Pro-Russian president Milos Zeman leads in Czech vote: Partial results

Presidential elections tests the power Euro scepticism and anti-immigrant sentiment in the Czech Republic

Czech elections: Here's all you need to know about the latest challenge to European unity

But he faces a seasoned and ruthless campaigner in Zeman, who received only 24 percent of the vote in the first round of the 2013 election - the first time a Czech president was elected by direct vote - but more than doubled his share in the second round after running what was widely branded a smear campaign against his opponent.

The Czech Statistics Office says President Milos Zeman had 43.8 percent of the vote with ballots from over 15 percent of polling stations counted on Saturday.

Zeman's inclination towards far-right groups and his warm relations with Russian Federation and China have split public opinion, with a sizeable chunk of the electorate favouring pro-western candidates, including 68-year-old academic Drahos.

While the Czech Republic is the EU's richest post-communist member by economic output per capita - it also has the bloc's lowest unemployment and one of its fastest growth rates - Zeman has tapped into anti-migrant rhetoric resembling that of anti-establishment forces that scored gains in European elections a year ago. First indications were that Zeman, who according to pre-election polls was expected to win 43-44% of votes cast nationwide, performed worse in rural areas of Czechia than was anticipated.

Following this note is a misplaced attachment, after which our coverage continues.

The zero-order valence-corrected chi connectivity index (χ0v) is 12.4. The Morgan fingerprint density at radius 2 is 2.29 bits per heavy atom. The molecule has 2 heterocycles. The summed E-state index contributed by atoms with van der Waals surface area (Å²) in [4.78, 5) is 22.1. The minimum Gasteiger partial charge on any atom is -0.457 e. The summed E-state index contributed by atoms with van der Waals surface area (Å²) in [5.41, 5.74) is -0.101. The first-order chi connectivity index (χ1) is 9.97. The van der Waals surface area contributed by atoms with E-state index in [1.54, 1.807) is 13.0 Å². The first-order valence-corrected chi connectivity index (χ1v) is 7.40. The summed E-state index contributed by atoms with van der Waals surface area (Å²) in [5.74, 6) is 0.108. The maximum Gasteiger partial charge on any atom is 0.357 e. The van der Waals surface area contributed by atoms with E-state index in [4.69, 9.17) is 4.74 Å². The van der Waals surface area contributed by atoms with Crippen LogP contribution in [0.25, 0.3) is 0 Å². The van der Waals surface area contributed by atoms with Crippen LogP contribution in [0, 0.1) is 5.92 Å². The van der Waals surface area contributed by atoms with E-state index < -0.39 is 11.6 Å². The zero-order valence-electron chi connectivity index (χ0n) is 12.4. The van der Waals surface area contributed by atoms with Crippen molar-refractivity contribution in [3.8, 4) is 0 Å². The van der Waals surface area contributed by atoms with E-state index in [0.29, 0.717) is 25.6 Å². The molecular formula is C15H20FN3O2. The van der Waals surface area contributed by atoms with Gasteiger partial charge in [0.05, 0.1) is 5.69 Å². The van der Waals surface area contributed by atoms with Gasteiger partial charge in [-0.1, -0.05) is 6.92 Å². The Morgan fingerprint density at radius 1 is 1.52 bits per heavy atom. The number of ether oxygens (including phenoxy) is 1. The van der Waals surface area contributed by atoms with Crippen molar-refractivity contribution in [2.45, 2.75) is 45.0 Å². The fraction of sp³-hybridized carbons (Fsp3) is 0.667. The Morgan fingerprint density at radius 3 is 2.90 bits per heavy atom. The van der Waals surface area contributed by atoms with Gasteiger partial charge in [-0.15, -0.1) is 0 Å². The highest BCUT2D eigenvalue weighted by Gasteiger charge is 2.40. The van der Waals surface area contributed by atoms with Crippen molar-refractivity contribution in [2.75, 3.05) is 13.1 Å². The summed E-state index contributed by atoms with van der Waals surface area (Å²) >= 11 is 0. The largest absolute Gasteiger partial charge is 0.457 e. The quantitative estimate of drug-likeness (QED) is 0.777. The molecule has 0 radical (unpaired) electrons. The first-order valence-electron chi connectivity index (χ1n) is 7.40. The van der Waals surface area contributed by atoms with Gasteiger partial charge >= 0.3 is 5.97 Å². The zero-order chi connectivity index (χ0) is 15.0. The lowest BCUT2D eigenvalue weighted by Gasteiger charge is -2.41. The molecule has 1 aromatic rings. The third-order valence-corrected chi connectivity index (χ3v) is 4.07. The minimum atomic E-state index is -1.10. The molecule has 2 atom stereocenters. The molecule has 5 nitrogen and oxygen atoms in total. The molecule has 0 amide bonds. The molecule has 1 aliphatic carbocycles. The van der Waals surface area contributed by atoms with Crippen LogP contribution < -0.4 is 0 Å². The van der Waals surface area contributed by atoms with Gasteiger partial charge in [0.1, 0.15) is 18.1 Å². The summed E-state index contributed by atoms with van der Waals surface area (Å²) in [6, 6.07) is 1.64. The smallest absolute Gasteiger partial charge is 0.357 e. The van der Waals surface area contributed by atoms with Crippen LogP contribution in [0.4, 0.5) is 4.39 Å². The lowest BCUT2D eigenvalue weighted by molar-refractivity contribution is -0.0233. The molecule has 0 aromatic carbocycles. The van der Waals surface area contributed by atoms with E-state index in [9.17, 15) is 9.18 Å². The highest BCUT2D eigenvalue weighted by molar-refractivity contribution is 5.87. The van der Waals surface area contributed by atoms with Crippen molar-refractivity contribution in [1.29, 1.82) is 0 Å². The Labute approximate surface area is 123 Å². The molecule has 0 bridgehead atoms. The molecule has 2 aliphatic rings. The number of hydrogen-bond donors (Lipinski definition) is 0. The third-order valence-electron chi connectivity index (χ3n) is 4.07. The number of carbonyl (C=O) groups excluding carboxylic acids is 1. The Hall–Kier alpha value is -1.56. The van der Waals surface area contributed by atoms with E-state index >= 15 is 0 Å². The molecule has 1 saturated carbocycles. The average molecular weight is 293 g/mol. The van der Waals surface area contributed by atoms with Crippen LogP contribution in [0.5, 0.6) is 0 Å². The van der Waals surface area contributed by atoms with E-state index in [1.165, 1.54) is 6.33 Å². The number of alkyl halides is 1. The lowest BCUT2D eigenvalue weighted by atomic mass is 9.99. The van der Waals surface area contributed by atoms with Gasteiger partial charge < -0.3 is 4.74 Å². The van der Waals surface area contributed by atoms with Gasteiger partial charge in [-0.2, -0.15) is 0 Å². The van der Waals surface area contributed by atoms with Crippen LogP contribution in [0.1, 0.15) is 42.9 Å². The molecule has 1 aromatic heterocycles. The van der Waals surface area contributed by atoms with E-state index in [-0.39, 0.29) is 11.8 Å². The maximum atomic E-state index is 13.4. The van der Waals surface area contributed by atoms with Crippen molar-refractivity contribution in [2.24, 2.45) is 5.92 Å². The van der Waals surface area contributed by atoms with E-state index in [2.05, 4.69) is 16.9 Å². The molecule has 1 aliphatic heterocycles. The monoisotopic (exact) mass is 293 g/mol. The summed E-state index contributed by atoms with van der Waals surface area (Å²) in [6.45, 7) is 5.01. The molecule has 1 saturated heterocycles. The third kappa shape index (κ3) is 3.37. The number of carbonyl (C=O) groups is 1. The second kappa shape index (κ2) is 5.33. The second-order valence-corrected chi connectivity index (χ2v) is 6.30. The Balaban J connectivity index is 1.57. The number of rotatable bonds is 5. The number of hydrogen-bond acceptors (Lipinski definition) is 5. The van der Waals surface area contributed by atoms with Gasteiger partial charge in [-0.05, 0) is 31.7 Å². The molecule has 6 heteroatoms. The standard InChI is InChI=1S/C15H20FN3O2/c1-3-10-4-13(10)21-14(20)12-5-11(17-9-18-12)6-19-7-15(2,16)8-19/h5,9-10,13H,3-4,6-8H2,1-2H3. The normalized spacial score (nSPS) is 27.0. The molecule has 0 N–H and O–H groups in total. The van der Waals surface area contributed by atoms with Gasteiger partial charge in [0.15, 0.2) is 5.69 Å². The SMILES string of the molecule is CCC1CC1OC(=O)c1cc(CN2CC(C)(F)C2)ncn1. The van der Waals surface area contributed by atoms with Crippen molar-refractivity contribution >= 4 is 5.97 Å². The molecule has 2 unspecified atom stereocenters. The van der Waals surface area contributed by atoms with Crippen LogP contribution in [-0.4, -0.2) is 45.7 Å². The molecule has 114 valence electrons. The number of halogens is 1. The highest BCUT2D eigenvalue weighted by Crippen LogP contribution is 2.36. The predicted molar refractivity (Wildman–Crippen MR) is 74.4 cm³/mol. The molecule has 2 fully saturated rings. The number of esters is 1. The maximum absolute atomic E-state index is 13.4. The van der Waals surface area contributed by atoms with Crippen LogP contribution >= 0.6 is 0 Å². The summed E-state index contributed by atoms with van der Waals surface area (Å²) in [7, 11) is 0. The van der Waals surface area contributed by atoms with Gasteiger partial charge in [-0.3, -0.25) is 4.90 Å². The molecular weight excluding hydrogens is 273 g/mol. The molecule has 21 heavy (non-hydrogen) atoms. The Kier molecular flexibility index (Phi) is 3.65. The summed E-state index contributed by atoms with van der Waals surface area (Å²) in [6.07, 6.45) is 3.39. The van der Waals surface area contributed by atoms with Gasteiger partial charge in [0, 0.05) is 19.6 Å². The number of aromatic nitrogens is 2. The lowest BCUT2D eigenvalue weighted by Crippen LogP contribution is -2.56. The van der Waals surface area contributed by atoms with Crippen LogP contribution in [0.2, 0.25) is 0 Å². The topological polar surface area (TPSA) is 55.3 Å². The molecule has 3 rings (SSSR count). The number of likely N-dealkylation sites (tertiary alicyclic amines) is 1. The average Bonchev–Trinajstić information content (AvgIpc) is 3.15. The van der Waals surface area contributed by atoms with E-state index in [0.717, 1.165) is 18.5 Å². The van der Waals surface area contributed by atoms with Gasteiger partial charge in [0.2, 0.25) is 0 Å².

Drahos, 68, is seen as more western-oriented.

He has also lashed out against the EU's efforts to integrate refugees from the Middle East and Africa, once saying that Muslim migrants will impose Sharia Law, chop off thieves' hands and stone adulterous women in Europe.

Security personnel also had to help a visibly rattled Zeman, who walks with a cane, to leave the room. He has criticised migration from Muslim-majority countries as well as Germany's decision to accept many migrants. "It's clear that not everyone can agree, but the current president doesn't unite people, he divides them", Drahos added.

Jiri Drahos addresses the media after the announcement of the preliminary results of the presidential elections
Jiri Drahos addresses the media after the announcement of the preliminary results of the presidential elections

Most of the early results came from rural areas where Mr Zeman's support is high.

"The polarisation of society has deepened in the past months", Saradin said.

"It is a clash between. the post-communist part of society represented by Zeman and the other part, say, modern, pro-Western, which simply doesn't want this president any more", he told AFP. Former diplomat Pavel Fischer was third with 8.8 percent. The outcome may also influence Czech Prime Minister Andrej Babis's chances of forming a cabinet.

Babis's populist ANO movement won last October's general elections with its anti-corruption and anti-euro campaign, but the Slovak-born tycoon facing police charges over European Union funding fraud failed to woo coalition partners.

The Czech government is led by the prime minister, but unlike other countries where the president has a largely ceremonial role, the Czech president is involved in numerous country's political decisions. Babis said Thursday he'd vote for Zeman in the election.

But things could change dramatically if Drahos wins. "I'm still young, full of strength and full of energy and I look forward to debate", he remarked, while urging supporters to bring along their close ones, including "relatives and lovers", to the second-round polling stations.

Soon after that initial results will indicate which two candidates are likely to contest the expected run-off vote.


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